Texas Teacher Gives Terrorist Mock Award to Student

In an end-of-the-year mock election, a junior high teacher presented one of her seventh graders with an award for 'Most likely to become a terrorist.' Seriously.

Update: On June 19, The New York Times reported that the teacher who gave the award has lost her job. 

Mock elections are usually a fun and hilarious way to end the school year.

You have your “Most likely to become president,” “Most likely to win a beauty pageant” and the classic “Class clown” awards, which are usually voted on by the class.

However, a Texas teacher took her class’s mock election to a whole new – and totally offensive – level.

Lizeth Villanueva, age 13, was given the award for “Most likely to become a terrorist” by an educator at Anthony Aguirre Junior High School in Channelview, Texas, a city just outside Houston.

The seventh-grade honors student “gets good grades and has never been a discipline problem,” The Washington Post reports.

In other words, she hasn’t provided any reason for her teacher or fellow students to view her as a potential terrorist. But then again, of course, even if the ill-advised award had been given to a student who struggled academically or acted out in class, would that somehow make it OK?

To make matters worse, young Lizeth was presented with the award just one day after the deadly Manchester, England attack, whose victims included young children at an Ariana Grande concert. But the teacher reportedly laughed and handed Lizeth the award after announcing the it.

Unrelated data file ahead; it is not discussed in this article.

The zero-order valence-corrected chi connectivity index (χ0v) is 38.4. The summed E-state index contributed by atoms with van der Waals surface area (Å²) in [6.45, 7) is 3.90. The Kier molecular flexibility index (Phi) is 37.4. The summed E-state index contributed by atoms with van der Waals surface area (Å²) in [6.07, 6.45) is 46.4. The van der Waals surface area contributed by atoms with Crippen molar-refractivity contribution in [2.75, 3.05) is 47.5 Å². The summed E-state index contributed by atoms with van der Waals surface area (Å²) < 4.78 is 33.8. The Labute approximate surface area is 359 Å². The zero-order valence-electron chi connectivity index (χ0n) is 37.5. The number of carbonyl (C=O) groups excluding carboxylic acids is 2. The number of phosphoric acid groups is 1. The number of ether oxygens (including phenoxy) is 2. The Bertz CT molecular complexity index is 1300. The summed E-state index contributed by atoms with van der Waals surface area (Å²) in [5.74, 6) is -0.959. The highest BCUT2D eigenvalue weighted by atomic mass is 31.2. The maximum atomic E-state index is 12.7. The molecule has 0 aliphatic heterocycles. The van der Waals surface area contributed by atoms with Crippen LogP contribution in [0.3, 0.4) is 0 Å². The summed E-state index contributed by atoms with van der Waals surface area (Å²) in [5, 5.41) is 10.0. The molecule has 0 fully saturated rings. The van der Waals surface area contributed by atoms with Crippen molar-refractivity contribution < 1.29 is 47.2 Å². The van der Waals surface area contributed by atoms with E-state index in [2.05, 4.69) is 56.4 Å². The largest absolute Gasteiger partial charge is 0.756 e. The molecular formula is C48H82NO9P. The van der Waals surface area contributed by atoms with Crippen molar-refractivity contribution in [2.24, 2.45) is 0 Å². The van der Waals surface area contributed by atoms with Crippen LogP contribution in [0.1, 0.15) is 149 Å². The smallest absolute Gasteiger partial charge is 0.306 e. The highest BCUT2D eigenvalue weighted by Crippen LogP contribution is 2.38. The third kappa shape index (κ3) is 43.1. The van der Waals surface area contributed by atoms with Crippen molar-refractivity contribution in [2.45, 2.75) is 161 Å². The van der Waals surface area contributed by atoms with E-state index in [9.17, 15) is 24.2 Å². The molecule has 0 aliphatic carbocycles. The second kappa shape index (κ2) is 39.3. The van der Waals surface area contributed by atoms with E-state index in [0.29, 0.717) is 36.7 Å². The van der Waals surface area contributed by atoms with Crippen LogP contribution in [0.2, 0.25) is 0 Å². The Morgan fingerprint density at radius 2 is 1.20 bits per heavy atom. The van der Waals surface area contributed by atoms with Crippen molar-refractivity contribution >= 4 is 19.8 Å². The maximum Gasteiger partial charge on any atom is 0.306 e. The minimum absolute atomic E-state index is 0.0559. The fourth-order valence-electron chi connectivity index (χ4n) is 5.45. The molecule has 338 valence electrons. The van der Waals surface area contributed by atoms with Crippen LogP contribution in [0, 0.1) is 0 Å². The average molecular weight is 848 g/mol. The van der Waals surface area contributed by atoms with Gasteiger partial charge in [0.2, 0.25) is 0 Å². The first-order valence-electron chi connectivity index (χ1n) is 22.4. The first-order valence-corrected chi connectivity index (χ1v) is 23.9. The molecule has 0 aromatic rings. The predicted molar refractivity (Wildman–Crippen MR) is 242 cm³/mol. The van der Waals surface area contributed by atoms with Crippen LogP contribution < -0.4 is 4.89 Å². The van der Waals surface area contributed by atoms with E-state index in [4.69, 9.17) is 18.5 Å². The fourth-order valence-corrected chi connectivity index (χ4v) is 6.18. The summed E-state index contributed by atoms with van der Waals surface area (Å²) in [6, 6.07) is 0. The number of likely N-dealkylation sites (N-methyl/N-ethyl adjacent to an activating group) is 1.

Ena Hernandez, Lizeth’s mother, found nothing funny about the situation.

“I was upset and very mad when I saw the award,” Hernandez the Post. “I was surprised because my daughter has been doing well in the honors program.”

Lizeth, who is Salvadoran American, was shocked, the Post added.

Two honors classes were brought together to participate in the poor-taste ceremony, which also included awards for “Most likely to cry for every little thing,” and “Most likely to become homeless.”

Other teachers also just laughed when the awards were presented, news outlets say.

Local Texas news station KPRC reports that Channelview Independent School District spokesperson Mark Kramer said the awards were “not well thought out” and a “poor attempt to poke fun.”

Eric Lanthen, principal of Lizeth’s school, personally apologized to Hernandez during a school meeting, the Post adds.

The school district released a statement saying, “The Channelview ISD administration would like to apologize for the insensitive and offensive fake mock awards that were given to students in a classroom. Channelview ISD would like to assure all students, parents and community members that these award statements and ideals are not representative of the district’s vision, mission and educational goals for our students.

“The teachers involved in this matter have been disciplined according to district policy and the incident is still under investigation.”

Hernandez, however, has called for the teachers to be fired, stating, “They will continue the same thing.” Lizeth has not been back to school, her mom also told the Post, because she “feels uncomfortable.”

Ambrosia Marvin, a self-identified teacher, left this comment on the same Post article: “Lizeth and your mom: Not all teachers are insensitive jerks. There are charter, private and homeschool programs in the Channelview area that would be happy to have you. You do not deserve to be treated this way. While I am not crazy about all of my students, I still practice the golden rule – ‘treat others the you want to be treated.'”

Personally, if I were in Hernandez’s shoes, I could not let my daughter back into a classroom where she was humiliated by her own teachers.

Even insinuating that an innocent student is “most likely” to become a terrorist – especially in this day and age – is grounds for serious reprimanding.

Would you allow your child back into the classroom after an incident like this? Tell us in the comments.


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